Employees May Choose to Use Vacation Instead of FMLA or CFRA Leave for Medical Absences
The Ninth Circuit (California) recently held in Escriba v. Foster Poultry Farms, Inc. that an employee can choose to use vacation instead of leave under the Family and Medical Leave Act (FMLA) or California Family Rights Act (“CFRA”) for an otherwise FMLA or CFRA-qualifying event.
The employee, Maria Escriba, worked for Foster Farms’ processing plant in Turlock, California for eighteen years. Upon hearing her father in Guatemala was ill, she requested and received permission from her supervisor to take two weeks of vacation leave to go to Guatemala to provide care. Later, Ms. Escriba’s supervisor suggested that if she needed more time off she needed to contact the Human Resources department. Escriba did not contact HR, but proceeded to ask a facility superintendent for one or two more weeks of leave, in addition to her two weeks of vacation. He replied that he could not grant such leave, but told her to obtain a doctor’s note or consult with Human Resources. Again, she failed to do so.
The UCL Practitioner was kind enough to allow my report of the arguments in Iskanian to be reported on her web site. The link to the post is here.
My comments are below:
I attended the argument in Iskanian v. CLS on April 3, 2014. It was exhilarating. What fun to be there as part of this historic day. To start the day Justice Baxter gave a very moving tribute to Justice Kennard and honored her 25 years of service on the court. The argument itself was as expected, but so much better. While many prognosticated about the likely result in the case, hearing the Justices ask very robust questions was fascinating. All the Justices except Justice Baxter participated in the questioning, but as expected Justice Liu dominated the proceedings.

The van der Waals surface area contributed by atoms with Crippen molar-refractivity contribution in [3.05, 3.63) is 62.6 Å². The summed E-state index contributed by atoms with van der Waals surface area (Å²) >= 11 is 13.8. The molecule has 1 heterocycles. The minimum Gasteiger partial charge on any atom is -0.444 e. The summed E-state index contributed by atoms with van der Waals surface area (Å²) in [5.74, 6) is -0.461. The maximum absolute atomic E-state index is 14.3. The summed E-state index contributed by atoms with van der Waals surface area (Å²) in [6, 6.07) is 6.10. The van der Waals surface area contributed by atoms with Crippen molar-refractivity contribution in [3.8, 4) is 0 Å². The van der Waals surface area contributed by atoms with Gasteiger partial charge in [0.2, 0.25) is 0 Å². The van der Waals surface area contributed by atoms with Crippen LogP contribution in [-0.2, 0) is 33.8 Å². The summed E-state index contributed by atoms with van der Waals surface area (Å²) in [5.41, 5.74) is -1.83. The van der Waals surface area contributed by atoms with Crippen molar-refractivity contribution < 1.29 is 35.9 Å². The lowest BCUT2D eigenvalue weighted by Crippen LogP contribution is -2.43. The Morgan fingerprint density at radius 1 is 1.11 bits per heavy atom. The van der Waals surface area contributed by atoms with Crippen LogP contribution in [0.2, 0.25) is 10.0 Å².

Focus on Exemptions for Administrative and Professional Employees
President Obama recently directed U.S. Secretary of Labor Thomas E. Perez to “modernize and streamline” the Department of Labor’s (DOL) “white collar” overtime exemption regulations at 29 C.F.R. Part 541. The first two paragraphs of the memorandum clearly state the President’s focus of regulatory changes.
“The Fair Labor Standards Act (the “Act”), 29 U.S.C. 201 et seq., provides basic rights and wage protections for American workers, including Federal minimum wage and overtime requirements. Most workers covered under the Act must receive overtime pay of at least 1.5 times their regular pay rate for hours worked in excess of 40 hours per week.
Please read about our recent case article at LawyersandSettlements.com
Case: Rein Faces California Wage and Hour Class Action Lawsuit by Gyu-Kaku Restaurant Employees
The following is an excerpt of the article:
Los Angeles, CA: A wage and hour class action lawsuit has been filed against Reins International California Inc, a subsidiary of Reins International, which owns the Gyu-Kaku chain of restaurants. The lawsuit alleges the defendant failed to properly compensate its managers in training. (continue reading)
The case is Justin Kim et al. v. Reins International California Inc et al., in the